One of the symptoms of rabies is a hoarse voice. So, if your cat recently escaped the house or is an outdoor cat and returns with any wounds, there’s a possibility that he encountered a rabid animal. If your cat has rabies, they’ll also exhibit other symptoms:

  • Changes in usual behavior
  • Aggression
  • Drooling or foaming at the mouth
  • Muscle control loss

If you suspect that your cat was exposed to a rabid animal, contact your veterinarian right away. If you react quickly, a booster may prevent your cat from getting infected. There’s no treatment for rabies once a cat starts exhibiting symptoms, so it’s vital to stay on top of getting your cat their annual rabies vaccines.

3.  Hyperthyroidism

Older cats can develop hyperthyroidism. When the thyroid glands become overactive, they can cause your cat to have a hoarse meow. Here are other symptoms of hyperthyroidism:

  • Weight loss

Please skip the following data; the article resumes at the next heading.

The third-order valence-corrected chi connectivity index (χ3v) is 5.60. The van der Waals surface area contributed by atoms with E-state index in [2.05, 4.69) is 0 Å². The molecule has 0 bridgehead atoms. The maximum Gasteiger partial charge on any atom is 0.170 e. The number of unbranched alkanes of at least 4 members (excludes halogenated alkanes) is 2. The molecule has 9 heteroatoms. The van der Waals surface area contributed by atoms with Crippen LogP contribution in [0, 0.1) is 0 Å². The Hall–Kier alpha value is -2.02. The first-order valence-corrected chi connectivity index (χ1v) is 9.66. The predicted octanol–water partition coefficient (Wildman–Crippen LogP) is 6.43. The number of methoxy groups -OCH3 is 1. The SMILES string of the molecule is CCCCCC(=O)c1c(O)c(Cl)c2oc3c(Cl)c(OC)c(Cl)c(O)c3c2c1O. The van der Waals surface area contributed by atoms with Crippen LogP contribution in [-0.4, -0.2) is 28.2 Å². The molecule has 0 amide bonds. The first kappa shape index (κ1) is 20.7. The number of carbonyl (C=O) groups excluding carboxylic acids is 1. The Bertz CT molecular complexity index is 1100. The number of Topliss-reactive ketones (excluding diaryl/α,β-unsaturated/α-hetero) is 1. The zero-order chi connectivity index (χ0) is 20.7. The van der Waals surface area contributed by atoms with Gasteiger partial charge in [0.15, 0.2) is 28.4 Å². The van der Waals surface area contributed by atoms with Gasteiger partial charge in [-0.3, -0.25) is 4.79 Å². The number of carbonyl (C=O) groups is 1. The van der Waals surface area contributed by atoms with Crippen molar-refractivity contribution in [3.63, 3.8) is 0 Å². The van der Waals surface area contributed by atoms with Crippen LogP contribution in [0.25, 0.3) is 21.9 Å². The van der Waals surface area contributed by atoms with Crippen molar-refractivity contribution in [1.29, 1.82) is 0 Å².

• Increased appetite
  • Increased thirst
  • Increase urination
  • Vomiting
  • Diarrhea
  • Unkempt coat

If you suspect hyperthyroidism, schedule a visit to your veterinarian. Your veterinarian will do a physical exam and run blood tests. Treatments for hyperthyroidism include medication, radioactive iodine therapy, dietary changes, and surgery.

sick cat
Image Credit: Ro_ksy, Shutterstock

4.  Laryngitis in Cats

Upper respiratory infections (URI) can often lead to laryngitis. Laryngitis in cats occurs when the larynx gets inflamed, making it painful for your cat to make a vocal sound. Along with a muted meow, cats with laryngitis can experience other symptoms:

  • Wheezing
  • Dry cough
  • Runny nose
  • Noisy breathing
  • Bad breath
  • Difficulty swallowing